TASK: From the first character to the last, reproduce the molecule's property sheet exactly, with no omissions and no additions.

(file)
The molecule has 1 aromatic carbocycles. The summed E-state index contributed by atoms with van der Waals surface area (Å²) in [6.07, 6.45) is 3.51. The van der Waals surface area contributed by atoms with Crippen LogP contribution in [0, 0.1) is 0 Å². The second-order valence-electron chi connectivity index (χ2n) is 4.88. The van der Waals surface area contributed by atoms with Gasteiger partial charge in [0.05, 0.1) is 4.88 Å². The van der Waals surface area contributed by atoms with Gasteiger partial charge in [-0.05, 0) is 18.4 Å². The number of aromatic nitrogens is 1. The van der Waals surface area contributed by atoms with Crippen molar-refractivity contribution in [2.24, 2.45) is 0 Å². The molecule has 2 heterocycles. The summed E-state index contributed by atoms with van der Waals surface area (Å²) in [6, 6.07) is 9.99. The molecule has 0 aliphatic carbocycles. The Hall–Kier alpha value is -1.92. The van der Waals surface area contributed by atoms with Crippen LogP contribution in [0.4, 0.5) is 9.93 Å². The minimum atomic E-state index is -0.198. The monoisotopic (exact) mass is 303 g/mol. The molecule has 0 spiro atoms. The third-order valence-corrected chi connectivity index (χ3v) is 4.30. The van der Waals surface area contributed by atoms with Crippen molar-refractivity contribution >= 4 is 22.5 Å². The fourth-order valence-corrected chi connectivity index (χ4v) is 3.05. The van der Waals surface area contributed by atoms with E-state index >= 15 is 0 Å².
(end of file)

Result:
The molecule has 1 aromatic carbocycles. The summed E-state index contributed by atoms with van der Waals surface area (Å²) in [6.07, 6.45) is 3.51. The van der Waals surface area contributed by atoms with Crippen LogP contribution in [0, 0.1) is 0 Å². The second-order valence-electron chi connectivity index (χ2n) is 4.88. The van der Waals surface area contributed by atoms with Gasteiger partial charge in [0.05, 0.1) is 4.88 Å². The van der Waals surface area contributed by atoms with Gasteiger partial charge in [-0.05, 0) is 18.4 Å². The number of aromatic nitrogens is 1. The van der Waals surface area contributed by atoms with Crippen molar-refractivity contribution in [2.24, 2.45) is 0 Å². The molecule has 2 heterocycles. The summed E-state index contributed by atoms with van der Waals surface area (Å²) in [6, 6.07) is 9.99. The molecule has 0 aliphatic carbocycles. The Hall–Kier alpha value is -1.92. The van der Waals surface area contributed by atoms with Crippen LogP contribution in [0.4, 0.5) is 9.93 Å². The minimum atomic E-state index is -0.198. The monoisotopic (exact) mass is 303 g/mol. The molecule has 0 spiro atoms. The third-order valence-corrected chi connectivity index (χ3v) is 4.30. The van der Waals surface area contributed by atoms with Crippen molar-refractivity contribution >= 4 is 22.5 Å². The fourth-order valence-corrected chi connectivity index (χ4v) is 3.05. The van der Waals surface area contributed by atoms with E-state index >= 15 is 0 Å².